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The Jewish Movement in the Soviet Union

, 472 pages

9 halftones

July 2012



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The Jewish Movement in the Soviet Union

Yaacov Ro’i and his collaborators provide the first scholarly survey of one of the most successful Soviet dissident movements, one which ultimately affected and reflected the demise of a superpower’s stature.

The Jewish Movement saw hundreds of thousands of Soviet Jews leave their native country for Israel. This book grapples with the movement’s origins, its Soviet and international contexts, and its considerable achievements—prior to the mass Jewish emigration of Gorbachev’s last years, about one quarter of a million Jews left the Soviet Union. The contributors, a mix of senior and junior scholars, as well as movement participants, examine the influences of a wide range of contemporary events, including the victory of Israel in the 1967 war, the Soviet dissident and human rights movements, and the general malaise of Soviet society, its self-contradictory attitude toward nationalism, and its underlying anti-Semitism.

The book is based on a combination of secondary research, archival work, and interviews. The epilogue by former secretary of state George P. Shultz discusses support for the Jewish Movement under the Ronald Reagan administration, reactions and views by the United States as Gorbachev came to power, and U.S. satisfaction of his denouement.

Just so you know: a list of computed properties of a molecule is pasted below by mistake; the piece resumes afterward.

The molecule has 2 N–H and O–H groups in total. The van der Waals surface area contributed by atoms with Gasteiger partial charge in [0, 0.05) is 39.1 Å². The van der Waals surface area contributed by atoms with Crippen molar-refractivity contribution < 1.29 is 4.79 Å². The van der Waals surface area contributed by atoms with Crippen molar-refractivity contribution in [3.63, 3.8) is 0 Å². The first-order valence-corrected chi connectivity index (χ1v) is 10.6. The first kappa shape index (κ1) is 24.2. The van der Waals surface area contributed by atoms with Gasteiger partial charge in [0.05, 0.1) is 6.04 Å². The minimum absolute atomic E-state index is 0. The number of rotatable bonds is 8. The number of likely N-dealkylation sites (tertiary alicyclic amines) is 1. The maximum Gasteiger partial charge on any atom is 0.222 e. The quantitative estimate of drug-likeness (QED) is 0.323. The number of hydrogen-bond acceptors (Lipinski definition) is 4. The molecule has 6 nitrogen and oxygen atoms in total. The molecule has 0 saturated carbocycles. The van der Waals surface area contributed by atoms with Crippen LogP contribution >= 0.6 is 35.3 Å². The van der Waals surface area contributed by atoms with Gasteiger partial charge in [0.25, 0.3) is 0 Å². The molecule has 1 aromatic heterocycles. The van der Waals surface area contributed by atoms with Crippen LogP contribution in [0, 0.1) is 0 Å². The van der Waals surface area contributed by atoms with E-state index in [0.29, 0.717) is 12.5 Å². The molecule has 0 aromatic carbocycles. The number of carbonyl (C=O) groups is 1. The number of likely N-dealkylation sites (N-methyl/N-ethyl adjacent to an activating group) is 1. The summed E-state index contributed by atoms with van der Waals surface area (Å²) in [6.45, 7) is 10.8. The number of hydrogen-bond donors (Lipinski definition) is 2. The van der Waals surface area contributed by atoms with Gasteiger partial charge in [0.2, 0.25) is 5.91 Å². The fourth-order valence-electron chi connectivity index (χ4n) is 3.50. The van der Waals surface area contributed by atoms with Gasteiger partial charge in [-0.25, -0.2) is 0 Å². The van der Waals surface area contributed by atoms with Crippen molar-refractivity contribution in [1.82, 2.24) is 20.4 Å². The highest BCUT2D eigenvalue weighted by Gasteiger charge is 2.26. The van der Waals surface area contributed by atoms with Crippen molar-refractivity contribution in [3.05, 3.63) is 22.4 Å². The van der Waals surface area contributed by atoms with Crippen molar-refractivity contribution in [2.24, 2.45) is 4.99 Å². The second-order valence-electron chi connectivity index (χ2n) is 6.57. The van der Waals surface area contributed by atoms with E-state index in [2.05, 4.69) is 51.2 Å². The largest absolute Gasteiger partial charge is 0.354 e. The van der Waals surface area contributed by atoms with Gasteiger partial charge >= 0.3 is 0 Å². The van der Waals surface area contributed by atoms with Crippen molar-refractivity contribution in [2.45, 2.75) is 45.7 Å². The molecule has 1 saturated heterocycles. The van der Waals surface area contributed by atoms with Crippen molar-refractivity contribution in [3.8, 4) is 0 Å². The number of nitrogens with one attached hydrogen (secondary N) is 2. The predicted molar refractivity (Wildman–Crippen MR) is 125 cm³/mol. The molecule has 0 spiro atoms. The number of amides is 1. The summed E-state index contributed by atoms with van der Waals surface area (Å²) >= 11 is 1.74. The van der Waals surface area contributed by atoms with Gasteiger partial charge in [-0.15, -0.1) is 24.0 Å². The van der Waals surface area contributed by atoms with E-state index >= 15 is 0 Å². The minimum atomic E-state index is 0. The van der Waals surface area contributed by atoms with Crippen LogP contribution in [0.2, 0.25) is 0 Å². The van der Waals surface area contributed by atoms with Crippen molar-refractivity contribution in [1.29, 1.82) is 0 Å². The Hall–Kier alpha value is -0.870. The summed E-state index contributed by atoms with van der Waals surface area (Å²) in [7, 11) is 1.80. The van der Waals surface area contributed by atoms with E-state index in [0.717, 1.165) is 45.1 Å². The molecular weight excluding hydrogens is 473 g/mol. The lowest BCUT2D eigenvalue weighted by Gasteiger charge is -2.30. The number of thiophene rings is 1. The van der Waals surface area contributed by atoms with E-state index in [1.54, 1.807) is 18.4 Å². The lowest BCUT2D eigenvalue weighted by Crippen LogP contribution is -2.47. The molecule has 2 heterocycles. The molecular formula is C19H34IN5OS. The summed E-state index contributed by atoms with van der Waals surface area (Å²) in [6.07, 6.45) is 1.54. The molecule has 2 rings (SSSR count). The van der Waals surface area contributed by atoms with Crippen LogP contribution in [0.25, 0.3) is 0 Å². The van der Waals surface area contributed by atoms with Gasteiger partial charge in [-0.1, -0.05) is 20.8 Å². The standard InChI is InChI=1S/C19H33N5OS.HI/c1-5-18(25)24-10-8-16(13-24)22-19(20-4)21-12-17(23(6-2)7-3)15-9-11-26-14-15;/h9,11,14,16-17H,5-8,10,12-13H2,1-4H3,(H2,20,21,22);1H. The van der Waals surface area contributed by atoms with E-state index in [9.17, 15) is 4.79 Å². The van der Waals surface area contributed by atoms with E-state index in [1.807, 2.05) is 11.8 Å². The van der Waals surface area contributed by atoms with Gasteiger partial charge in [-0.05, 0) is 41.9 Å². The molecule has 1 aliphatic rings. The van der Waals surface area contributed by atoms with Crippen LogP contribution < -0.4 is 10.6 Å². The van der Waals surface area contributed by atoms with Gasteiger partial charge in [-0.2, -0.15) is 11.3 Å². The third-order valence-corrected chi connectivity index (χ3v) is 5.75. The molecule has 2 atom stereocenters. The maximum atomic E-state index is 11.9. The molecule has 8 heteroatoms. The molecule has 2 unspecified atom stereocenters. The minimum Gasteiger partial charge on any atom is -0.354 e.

Yaacov Ro’i is professor emeritus of history at Tel Aviv University. He is author of The Struggle for Soviet Jewish Emigration, 1948–1967 (1991); and editor of Jews and Jewish Life in Russia and the Soviet Union (1995). He is coeditor, with Avi Beker, of Jewish Culture and Identity in the Soviet Union (1991); with Noah Lewin- Epstein and Paul Ritterband, of Russian Jews on Three Continents: Migration and Resettlement (1997); and, with Zvi Gitelman, of Revolution, Repression and Revival: The Soviet Jewish Experience (2007).

"The book makes an important contribution to scholarship on modern Jewish and Soviet history, on the history of social movements, and on the history of transnationalism, pushing the study of the Soviet Jewish national movement into broader, more comparative terrain without losing the centrality and specificity of the Jewish experience."

"This book is a thoroughly researched, annotated, and well-composed study that portrays the unfolding Jewish drama in the former USSR with acuity and insight. It is an important addition to the existing scholarship on those fateful years."

"This meticulously edited work is richly rewarding reading."

"With its focus on the Jewish movement, this book is an important addition to the literature on Soviet Jewry... this book is a must-read."